• Afternoon Tea Discussion Series
Addressing Those Frustrating Teaching Moments
Monday, January 30, 2:30– 4pm

Have you ever been asked, “Professor, I know I missed every class last week, but I did the readings. I didn’t miss much, right?” Commiserate with your colleagues and share those vignettes that leave you shaking your head. After a little healthy venting, we’ll share strategies from our collective wisdom to manage the student and classroom challenges we find most frustrating. Our observations will also help develop a new Ballotti Learning Center workshop that will address professorial pet peeves and how students can avoid them

Mike Dickinson, Director, Ballotti Learning Center


Teaching Chinese Students: Cultural Perspectives on Learning
Tuesday, February 28th, 1-2:30pm

In this afternoon tea discussion, four scholars who have lived, taught, and worked in China, Hong Kong, and Taiwan will share their experiences as students and teachers in both the Chinese and American contexts.Chinese students have become the largest group of foreign students enrolled in US colleges. A recent special report from The Chronicle of Higher Education suggested that Chinese students are a tricky fit for US colleges; and that their English learning skills are inadequate to succeed in the US. The “evidence” of Chinese students being unprepared may also reflect the American academia being unprepared for them. One of the first steps that teachers of Chinese students can do is to understand the cultural differences of learning styles between Chinese and American students: How are the education systems different? How do Chinese students view their professors? Are first-generation Chinese students more Chinese or American? What types of assessment and assignments are they used to? Co-sponsored by the Rosenberg Insitiute for East Asian Studies, the Asian Studies Program and the CTE.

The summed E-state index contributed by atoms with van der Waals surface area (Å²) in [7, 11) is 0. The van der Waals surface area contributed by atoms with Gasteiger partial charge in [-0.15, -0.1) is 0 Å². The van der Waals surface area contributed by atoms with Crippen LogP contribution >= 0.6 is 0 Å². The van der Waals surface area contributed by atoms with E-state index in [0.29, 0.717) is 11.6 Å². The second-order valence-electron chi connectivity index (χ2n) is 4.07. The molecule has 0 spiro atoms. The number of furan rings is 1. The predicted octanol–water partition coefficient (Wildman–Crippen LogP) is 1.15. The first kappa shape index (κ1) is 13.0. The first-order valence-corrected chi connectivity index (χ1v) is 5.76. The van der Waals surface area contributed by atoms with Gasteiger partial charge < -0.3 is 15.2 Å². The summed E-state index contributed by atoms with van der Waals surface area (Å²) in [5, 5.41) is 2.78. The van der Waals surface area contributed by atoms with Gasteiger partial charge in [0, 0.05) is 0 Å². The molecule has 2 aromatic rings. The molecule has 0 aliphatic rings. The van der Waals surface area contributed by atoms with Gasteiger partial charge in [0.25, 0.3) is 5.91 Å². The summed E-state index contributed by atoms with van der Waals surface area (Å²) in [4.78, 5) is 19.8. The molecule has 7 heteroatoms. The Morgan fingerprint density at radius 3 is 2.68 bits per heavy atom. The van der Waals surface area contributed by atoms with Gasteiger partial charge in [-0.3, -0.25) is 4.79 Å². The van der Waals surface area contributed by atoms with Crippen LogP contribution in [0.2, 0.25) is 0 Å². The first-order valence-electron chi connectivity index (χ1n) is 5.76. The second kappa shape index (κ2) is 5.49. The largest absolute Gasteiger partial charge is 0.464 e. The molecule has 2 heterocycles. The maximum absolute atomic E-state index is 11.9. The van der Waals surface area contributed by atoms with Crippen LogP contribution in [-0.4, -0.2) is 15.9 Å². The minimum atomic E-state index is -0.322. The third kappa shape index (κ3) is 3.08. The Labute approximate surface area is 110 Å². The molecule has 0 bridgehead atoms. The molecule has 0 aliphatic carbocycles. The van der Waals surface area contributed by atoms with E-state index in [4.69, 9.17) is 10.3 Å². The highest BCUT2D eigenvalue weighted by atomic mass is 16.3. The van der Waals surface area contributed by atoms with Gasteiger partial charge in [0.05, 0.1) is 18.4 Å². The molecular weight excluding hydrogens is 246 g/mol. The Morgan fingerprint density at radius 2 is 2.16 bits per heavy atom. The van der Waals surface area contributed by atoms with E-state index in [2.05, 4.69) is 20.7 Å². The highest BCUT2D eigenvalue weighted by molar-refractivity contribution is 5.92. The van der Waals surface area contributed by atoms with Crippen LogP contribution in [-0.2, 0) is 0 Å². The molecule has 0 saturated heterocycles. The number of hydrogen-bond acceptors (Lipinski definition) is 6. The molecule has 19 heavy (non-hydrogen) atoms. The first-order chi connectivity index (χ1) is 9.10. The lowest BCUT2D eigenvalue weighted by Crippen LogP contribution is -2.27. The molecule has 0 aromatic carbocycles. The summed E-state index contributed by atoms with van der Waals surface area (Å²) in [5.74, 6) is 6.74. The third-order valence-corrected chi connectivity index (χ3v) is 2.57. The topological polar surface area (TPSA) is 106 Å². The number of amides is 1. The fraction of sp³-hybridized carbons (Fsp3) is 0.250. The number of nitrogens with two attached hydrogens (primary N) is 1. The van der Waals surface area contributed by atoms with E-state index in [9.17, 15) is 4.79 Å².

Chris Dakin, Lab Instructor, Humanities and Modern Languages
Micky Lee, Assistant Professor, Communication and Journalism
Ron Suleski, Director, Rosenberg Institute for East Asian Studies/History
Da Zheng, Professor, English

Hovering Too Close: The Ramifications of Helicopter Parenting in Higher Education
Tuesday, March 20, 1– 2:30pm

They are needy, anxious, and sometimes plain pesky—and schools at every level are trying to find ways to deal with them. No, not students. Parents—specifically parents of today’s millennial generation—who can’t let their kids go. Some “helicopter parents” (so-called for constantly hovering over their children) are now landing at higher education institutions. They hover from the prospective admissions stage to graduation and the job market beyond. They are intervening in their children’s higher education with increased frequency and intensity, presenting social, pedagogical, and legal challenges. We will explore this phenomenon’s possible implications on students’ learning, teaching, grading, curriculum, future employers, and the law itself. We will also discuss recommendations to help strike a balance between the changing rights, roles, and responsibilities of higher education institutions and their students’ parents.

Kathleen Elliott Vinson, Professor of Legal Studies